6.7. SBC Dimensioning and Performance Tuning

This section provides background information on typical traffic patterns, its performance implications, and performance tuning possibilites. This information can help to make a more educated estimate than provided in Section Capacity planning. However, certainity can only be achieved by measurement of the target ABC SBC configuration against actual traffic on the used hardware.

The reference hardware we used is Sun SunFire X4170 with the following configuration:

  • 2 x Intel Xeon X5570 @ 2.93GHz CPUs, each 4 cores with hyper-threading enabled
  • 2 x on-board Intel Gigabit ethernet adapter
  • 8 GB RAM

As an alternative, we measured on a Dell R410 with the following configuration:

  • 2 x 4-core Intel X5550 CPU 2.6GHz
  • 2 x Broadcom NetXtreme II BCM5716, 8 irqs/queues
  • 12 GB RAM

The alternative results are shown in parenthessis.

On the reference hardware, the maximum performance limits of the ABC SBC have been measured as follows:

  • 5000 parallel G.711 calls with media anchoring (3600)
  • down by factor of five when transcoding is used,
  • call rate of 480 calls per second, without media anchoring
  • registration rate of 9900 registrations per second.

Actual use-cases may have significantly different traffic characteristics and therefore the resulting performance may be driven by different limits. In this section we look at the most typical cases: a trunking case with and without transcoding and a residential deployment scenario. All the use-cases assume a single-pass SBC traversal for both SIP and RTP. In the next section, we also summarise the critical configuration aspects that need to be checked when tuning the system for the highest performance.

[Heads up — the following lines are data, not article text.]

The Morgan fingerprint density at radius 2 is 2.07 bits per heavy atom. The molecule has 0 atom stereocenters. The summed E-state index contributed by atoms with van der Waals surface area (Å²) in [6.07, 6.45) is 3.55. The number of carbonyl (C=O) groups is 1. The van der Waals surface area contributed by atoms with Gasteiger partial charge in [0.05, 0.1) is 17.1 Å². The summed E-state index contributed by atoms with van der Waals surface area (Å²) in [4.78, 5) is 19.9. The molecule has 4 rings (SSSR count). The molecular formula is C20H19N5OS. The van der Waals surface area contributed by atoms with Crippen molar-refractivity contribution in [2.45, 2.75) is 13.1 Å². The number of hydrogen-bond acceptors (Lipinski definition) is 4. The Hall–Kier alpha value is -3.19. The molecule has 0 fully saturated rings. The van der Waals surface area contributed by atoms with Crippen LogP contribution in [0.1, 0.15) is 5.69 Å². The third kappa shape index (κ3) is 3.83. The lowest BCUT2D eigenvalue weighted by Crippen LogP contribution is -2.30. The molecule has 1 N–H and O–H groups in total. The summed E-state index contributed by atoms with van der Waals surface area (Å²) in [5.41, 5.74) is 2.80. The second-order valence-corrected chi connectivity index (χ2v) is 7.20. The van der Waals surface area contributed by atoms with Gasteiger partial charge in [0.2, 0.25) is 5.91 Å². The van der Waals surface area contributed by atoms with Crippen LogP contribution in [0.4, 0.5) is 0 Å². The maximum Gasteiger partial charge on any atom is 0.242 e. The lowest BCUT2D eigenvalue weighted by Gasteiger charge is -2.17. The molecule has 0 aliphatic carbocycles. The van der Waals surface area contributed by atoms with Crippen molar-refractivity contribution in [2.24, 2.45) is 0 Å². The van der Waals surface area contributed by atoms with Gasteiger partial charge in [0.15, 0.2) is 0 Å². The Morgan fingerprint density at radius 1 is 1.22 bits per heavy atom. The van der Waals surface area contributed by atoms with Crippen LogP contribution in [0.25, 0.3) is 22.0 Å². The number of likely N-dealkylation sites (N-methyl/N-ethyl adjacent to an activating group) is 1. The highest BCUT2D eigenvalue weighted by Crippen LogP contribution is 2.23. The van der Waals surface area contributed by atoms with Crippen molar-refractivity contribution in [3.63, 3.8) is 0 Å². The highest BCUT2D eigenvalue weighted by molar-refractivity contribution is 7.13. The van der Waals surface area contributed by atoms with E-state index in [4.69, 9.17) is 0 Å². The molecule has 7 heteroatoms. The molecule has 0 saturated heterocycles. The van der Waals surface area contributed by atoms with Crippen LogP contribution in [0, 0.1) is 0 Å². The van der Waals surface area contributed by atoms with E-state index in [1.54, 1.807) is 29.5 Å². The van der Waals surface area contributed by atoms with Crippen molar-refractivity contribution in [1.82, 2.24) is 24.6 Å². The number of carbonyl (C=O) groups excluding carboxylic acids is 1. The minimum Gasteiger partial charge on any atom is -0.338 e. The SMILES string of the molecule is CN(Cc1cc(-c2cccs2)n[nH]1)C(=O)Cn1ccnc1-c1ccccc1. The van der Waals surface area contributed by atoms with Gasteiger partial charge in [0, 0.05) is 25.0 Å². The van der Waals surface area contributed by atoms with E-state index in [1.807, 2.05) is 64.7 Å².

6.7.1. Trunking Use Case

This case is characterised by handling many calls, both signalling and media, from rather few sources. SIP traffic is not NATed and does not include REGISTER transactions. In this case, the most demanded functionality is media forwarding and the most significant bottleneck is the packet rate of the Ethernet card. Small packets as common with VoIP saturate Ethernet card nominal capacity much earlier than large HTTP packets would. A reasonable Ethernet card shall deliver at least 400 thousand packets per second in each TX and RX direction.

With such a packet rate, the following number of parallel calls can be achieved for the respective number of calls:

codec/packetisation number of calls
G.711/20ms 5,000 (3,600)
G.729 6,000 (4,680)

6.7.2. Trunking with Transcoding

Transcoding is typically deployed as an additional feature in the trunking case. However, as transcoding is computationally expensive the bottleneck shifts to CPU. The following numbers are achievable on the reference platform:

transcoding number of calls
G.711-to-G.729 1,000 (750)

6.7.3. Traffic Estimates for Residential VoIP

With residential VoIP, the deployment sees many challenges: the clients are connecting from unmanaged networks over NATs and variety of SIP client types causes interoperability issues. Addressing NAT traversal by enforcing media anchoring (see Section Media Anchoring (RTP Relay)) and frequent re-registration (Section Registration Handling Configuration Options) causes substantial increase in overhead. The ABC SBC keeps the heavy SIP traffic off the infrastructure behind it, however the bandwidth impact on the incoming side must be considered.